With all due respect to some of the more experienced workers here but does anyone else reckon one of these days someone will come along, ignore all the know-all advice and create something original, leaving you all kicking yourselves? Food for thought...
[/quote]

That would actually be awesome, though I'm a little unsure why anyone would kick themselves for the success of another? The guy that started this thread seemed to be seeking advice about how to get good/progress in mentalism, rather than how to be an original or unique mentalist. That is not to say that these 2 things are mutually exclusive, but they are not the same thing.
Message: Posted by: mastermindreader (Aug 26, 2013 05:03AM)
What "know all" advice are you referring to Phil? The suggestion that beginners should read and study to get a good background in the art? That's basically the advice that's been given here. But, as Trickstar noted, why do you suppose anyone would "kick themselves" if someone ignored that and managed to succeed anyway?

In short, what was the real point of your remark?

If you'd prefer, though, that we DON'T give advice to those who ask, please feel free to say so.
Message: Posted by: seamagu (Aug 26, 2013 05:12AM)
Hi triplem, I still consider myself a newbie after a few years. There are some books that I found really helped at the early stages. Switch craft is a must. I was reading it the other day and am still learning from it. Apart from that I would just go with what takes your fancy, enjoy the ride and read lots of reviews before purchasing. Also check out lybrary.com I got lots of my books there.

Best regards,

Sea
Message: Posted by: DonEduardo (Aug 26, 2013 12:27PM)
I like that advice of getting three effects down pat, and improving upon them each time you perform. But getting those three effects is not easy. I've found that any stand-alone technique is seen through by the spectator (at least in my case). I had to collect many techniques and figure out how best I could layer them. Some effects are purely logical, and the most logical spectators figure them out. But if a little sleight of hand is introduced at some point, the logical ones get all caught up. The ones that are always looking for the sleight of hand can get caught up in other ways. So, yeah, limit the number of effects, but in my (very limited) experience multiple techniques need to be utilized to keep them off balance.
Message: Posted by: Martin Pulman (Aug 26, 2013 02:47PM)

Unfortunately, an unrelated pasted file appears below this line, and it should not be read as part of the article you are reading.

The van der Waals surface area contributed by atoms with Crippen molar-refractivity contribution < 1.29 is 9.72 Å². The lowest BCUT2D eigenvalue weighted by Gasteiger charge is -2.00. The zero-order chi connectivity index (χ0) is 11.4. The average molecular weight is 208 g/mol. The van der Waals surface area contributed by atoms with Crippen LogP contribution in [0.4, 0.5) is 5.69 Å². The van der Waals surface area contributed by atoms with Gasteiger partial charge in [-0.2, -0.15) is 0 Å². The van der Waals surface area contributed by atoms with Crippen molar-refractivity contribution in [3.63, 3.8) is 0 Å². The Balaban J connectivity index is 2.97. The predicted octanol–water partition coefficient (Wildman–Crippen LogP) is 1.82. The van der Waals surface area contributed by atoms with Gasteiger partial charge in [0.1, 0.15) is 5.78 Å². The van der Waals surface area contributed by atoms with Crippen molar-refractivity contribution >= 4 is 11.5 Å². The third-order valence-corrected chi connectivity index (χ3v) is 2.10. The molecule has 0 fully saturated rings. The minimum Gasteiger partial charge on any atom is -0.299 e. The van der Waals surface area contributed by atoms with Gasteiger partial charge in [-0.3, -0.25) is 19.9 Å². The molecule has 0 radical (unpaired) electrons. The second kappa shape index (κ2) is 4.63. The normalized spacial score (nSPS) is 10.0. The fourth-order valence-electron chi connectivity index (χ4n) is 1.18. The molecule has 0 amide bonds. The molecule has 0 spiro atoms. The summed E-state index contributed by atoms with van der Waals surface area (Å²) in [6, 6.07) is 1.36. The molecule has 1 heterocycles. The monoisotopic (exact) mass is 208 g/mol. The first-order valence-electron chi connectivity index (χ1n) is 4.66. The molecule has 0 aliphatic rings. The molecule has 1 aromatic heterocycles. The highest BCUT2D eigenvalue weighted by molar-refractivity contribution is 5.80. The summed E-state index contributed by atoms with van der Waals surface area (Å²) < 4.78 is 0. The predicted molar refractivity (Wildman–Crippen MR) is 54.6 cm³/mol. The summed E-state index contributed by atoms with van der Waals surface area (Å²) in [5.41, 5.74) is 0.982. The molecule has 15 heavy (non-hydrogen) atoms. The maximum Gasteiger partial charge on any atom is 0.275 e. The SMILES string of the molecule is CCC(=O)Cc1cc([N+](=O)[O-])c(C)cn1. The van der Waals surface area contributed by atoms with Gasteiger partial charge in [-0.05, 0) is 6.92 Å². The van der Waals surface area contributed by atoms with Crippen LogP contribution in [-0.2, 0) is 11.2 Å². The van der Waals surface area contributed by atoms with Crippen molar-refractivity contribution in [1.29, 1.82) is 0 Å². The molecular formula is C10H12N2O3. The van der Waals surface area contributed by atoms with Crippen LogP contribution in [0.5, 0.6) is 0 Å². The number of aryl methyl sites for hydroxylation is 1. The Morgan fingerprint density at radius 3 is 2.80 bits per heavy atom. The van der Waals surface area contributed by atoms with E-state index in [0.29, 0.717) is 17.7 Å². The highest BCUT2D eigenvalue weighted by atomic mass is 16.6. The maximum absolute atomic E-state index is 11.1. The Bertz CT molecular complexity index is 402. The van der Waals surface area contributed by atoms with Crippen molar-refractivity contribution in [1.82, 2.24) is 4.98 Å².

I think the 3 effects suggestion is a very good one indeed. Chan Canasta had an extremely limited repertoire of effects but he had mastered them to such a degree he was free to jazz with them.

I would recommend that someone starting out in mentalism could try something like:
Ultra Mental Deck
Free Will (with specs objects)
Positive Negative.

That way he/she would be able to focus more fully on presentation without worrying about nerve-wracking sleights or complex routines (that is not to say the above effects should not be practiced intensively before presentation-I have seen many an ID effect ruined by the vice-like grip of the performer on the cards!). At the same time they would getting a grounding in e*******e, calculating in their head(on the fly)and v****l s*****t of h**d. All skills that will pay huge dividends going forward.

Only after mastering something like the above effects would I move to CT's, billet work etc. I think relaxation and confidence are hugely importance to a performer and they are fickle mistresses who can easily turn their heels and escape from you if you o'erreach yourself too soon!
Message: Posted by: IAIN (Aug 26, 2013 02:54PM)
Personally, I wouldnt have said chan canasta had a limited repetoire of effects, he had his own live tv show, so he wouldn't have repeated much - and his guest spots, the film, and so on...
Message: Posted by: Mark_Chandaue (Aug 26, 2013 03:33PM)
As has already been said I would learn to do a few effects well, ideally ones that flow as a little mini act and then find as many opportunities as possible to perform them to strangers. Friends and family are not the ideal audience, they know you too well and have too many preconceptions about you. They will generally be overly kind or more inclined to watch you like a hawk knowing its a trick. Strangers have no preconceptions and will judge your performance purely on its merits. You will also learn far more about audience management by performing to complete strangers.

Mark
Message: Posted by: seamagu (Aug 26, 2013 03:51PM)
Guys, even though this is sound advice, I'm not sure any of us with a passion for mentalism could be content with just a few effects. By all means have those few that you can do well and can use to build confidence.
I'm sure its the same for everyone here, I simply can't consume enough knowledge on the subject of mentalism. I think what the Op is asking is how he can avoid wasting time on reading rubbish which is something that still happens. My advice is to read Craig Brownings essay on becoming a mentalist if you want some direction on what material to purchase. I think it is in a post somewhere here. It is an excellent list of high quality learning material.

Hope that helps and that I haven't offended anyone.

Best regards,
Sea
Message: Posted by: seamagu (Aug 26, 2013 03:55PM)
Guys, even though this is sound advice, I'm not sure any of us with a passion for mentalism could be content with just a few effects. By all means have those few that you can do well and can use to build confidence.